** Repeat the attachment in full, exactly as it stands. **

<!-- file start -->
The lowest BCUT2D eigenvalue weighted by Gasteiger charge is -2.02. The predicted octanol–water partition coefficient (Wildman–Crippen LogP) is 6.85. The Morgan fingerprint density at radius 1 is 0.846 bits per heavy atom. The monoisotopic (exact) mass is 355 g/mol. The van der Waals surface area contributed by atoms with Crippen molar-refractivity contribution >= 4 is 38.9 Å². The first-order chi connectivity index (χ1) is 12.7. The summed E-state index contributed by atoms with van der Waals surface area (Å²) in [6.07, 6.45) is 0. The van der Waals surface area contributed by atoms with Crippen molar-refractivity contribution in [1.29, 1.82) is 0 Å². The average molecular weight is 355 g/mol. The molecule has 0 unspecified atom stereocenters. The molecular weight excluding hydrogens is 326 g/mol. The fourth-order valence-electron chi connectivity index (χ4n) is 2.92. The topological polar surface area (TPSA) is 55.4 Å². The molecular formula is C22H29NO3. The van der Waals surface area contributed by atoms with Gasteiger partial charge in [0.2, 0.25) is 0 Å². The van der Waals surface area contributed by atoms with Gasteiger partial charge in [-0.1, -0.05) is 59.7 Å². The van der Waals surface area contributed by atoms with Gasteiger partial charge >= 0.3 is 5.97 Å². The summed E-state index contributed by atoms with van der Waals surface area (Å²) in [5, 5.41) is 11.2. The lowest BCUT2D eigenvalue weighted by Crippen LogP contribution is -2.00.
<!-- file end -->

The lowest BCUT2D eigenvalue weighted by Gasteiger charge is -2.02. The predicted octanol–water partition coefficient (Wildman–Crippen LogP) is 6.85. The Morgan fingerprint density at radius 1 is 0.846 bits per heavy atom. The monoisotopic (exact) mass is 355 g/mol. The van der Waals surface area contributed by atoms with Crippen molar-refractivity contribution >= 4 is 38.9 Å². The first-order chi connectivity index (χ1) is 12.7. The summed E-state index contributed by atoms with van der Waals surface area (Å²) in [6.07, 6.45) is 0. The van der Waals surface area contributed by atoms with Crippen molar-refractivity contribution in [1.29, 1.82) is 0 Å². The average molecular weight is 355 g/mol. The molecule has 0 unspecified atom stereocenters. The molecular weight excluding hydrogens is 326 g/mol. The fourth-order valence-electron chi connectivity index (χ4n) is 2.92. The topological polar surface area (TPSA) is 55.4 Å². The molecular formula is C22H29NO3. The van der Waals surface area contributed by atoms with Gasteiger partial charge in [0.2, 0.25) is 0 Å². The van der Waals surface area contributed by atoms with Gasteiger partial charge in [-0.1, -0.05) is 59.7 Å². The van der Waals surface area contributed by atoms with Gasteiger partial charge >= 0.3 is 5.97 Å². The summed E-state index contributed by atoms with van der Waals surface area (Å²) in [5, 5.41) is 11.2. The lowest BCUT2D eigenvalue weighted by Crippen LogP contribution is -2.00.